At the very least, the 65 DNL level of significance must be changed. The 65 DNL level significance developed out of the Federal Interagency Committee on Urban Noise’s June, 1980 Guidelines for Considering Noise in Land Use Planning and Control (http://bit.ly/1FXIAIb ). The FAA then enshrined that number in its land use compatibility chart for Noise Compatibility Programs under 14 C.F.R. Part 150. Even though the science has progressed exponentially since 1980, that level has remained the same. The court in Helicopter Association International stated that the FAA has the authority under 49 U.S.C. 40103(b)(2) to regulate any and all aircraft noise to protect people and property on the ground regardless of noise level. One could also argue that FAA is required to regulate aircraft noise to protect people and property on the ground under both 49 U.S.C. 40103(b)(2) and 49 U.S.C. 44715.
But the FAA has failed to provide any relief to the residents who lives are impacted by aircraft noise. The Part 150 Noise Compatibility Program is voluntary and even once it is approved by the FAA, an airport can willy-nilly change its mind and not provide any relief to any of the residents. In addition, the FAA recently said that about the quickest a Noise Compatibility Program can be implemented is 4 years. That means that residents have to wait for over 4 years while their lives are being affected by aircraft noise. For example, the fifth runway at Jackson-Hartsfield in Atlanta was approved by the FAA in 2001, and Atlanta was required to mitigate the noise caused by the new runway. The Fifth Runway opened in 2006, but Atlanta had not even begun the study to figure who was impacted by the Fifth Runway. The NCP was updated to include the Fifth Runway 2008. Now in 2014, Atlanta has yet to purchase a property or sound insulate a house under that program even though it has been almost nine years after opening the Fifth Runway.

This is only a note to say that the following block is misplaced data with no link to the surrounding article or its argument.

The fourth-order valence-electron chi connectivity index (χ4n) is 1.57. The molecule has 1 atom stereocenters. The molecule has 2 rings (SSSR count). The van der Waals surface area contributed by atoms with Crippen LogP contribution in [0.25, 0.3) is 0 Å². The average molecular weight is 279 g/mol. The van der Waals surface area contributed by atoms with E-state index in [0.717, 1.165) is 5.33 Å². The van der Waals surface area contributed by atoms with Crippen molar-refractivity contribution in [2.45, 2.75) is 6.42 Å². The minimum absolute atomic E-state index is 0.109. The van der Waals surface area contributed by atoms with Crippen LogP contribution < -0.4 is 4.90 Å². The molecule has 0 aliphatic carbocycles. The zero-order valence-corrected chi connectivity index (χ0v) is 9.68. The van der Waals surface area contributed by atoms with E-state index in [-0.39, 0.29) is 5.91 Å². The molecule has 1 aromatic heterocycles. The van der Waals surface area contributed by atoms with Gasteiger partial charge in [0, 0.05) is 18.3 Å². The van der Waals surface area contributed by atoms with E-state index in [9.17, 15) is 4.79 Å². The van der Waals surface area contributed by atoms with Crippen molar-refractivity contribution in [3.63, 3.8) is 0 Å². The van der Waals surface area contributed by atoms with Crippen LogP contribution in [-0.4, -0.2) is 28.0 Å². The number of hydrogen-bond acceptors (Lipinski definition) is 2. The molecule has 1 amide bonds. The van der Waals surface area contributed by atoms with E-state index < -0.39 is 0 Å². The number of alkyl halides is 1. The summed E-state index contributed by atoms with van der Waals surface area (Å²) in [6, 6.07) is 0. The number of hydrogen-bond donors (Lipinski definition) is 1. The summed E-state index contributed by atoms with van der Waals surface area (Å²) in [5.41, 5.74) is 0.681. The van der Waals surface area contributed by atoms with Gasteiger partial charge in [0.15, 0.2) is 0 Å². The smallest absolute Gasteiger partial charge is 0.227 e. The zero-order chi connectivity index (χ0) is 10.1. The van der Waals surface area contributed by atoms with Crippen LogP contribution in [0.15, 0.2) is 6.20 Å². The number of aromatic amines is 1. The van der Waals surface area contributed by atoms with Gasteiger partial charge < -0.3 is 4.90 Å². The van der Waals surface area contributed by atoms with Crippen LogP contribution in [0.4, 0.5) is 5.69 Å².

And the FAA has said there is nothing it can do to hurry things along – it claims it cannot force the airport to mitigate the noise problem and it has not taken any action to mitigate the problem on its own. Yet, ASNA states that (49 USC 44715) that “[[t]o relieve and protect the public health and welfare from aircraft noise and sonic boom, the Administrator of the Federal Aviation Administration, as he deems necessary, shall prescribe– . . . (ii) regulations to control and abate aircraft noise and sonic boom. ” If Part 150 are those “regulations” then the FAA has utterly failed in its statutory mission to “relieve and protect the public health and welfare from aircraft noise.” It is ridiculous to think that the federal government would allow airports to develop in such a manner that subjects U.S. citizens to a significant increase in risk of cardiovascular disease and stroke and do nothing about it. The statutory authority is there, the FAA needs to step up to the plate.
The Trade Group and the FAA should keep in mind what Thomas Jefferson told the Maryland Republicans in an 1809 letter:
“The care of human life and happiness and not their destruction is the first and only legitimate object of good government.”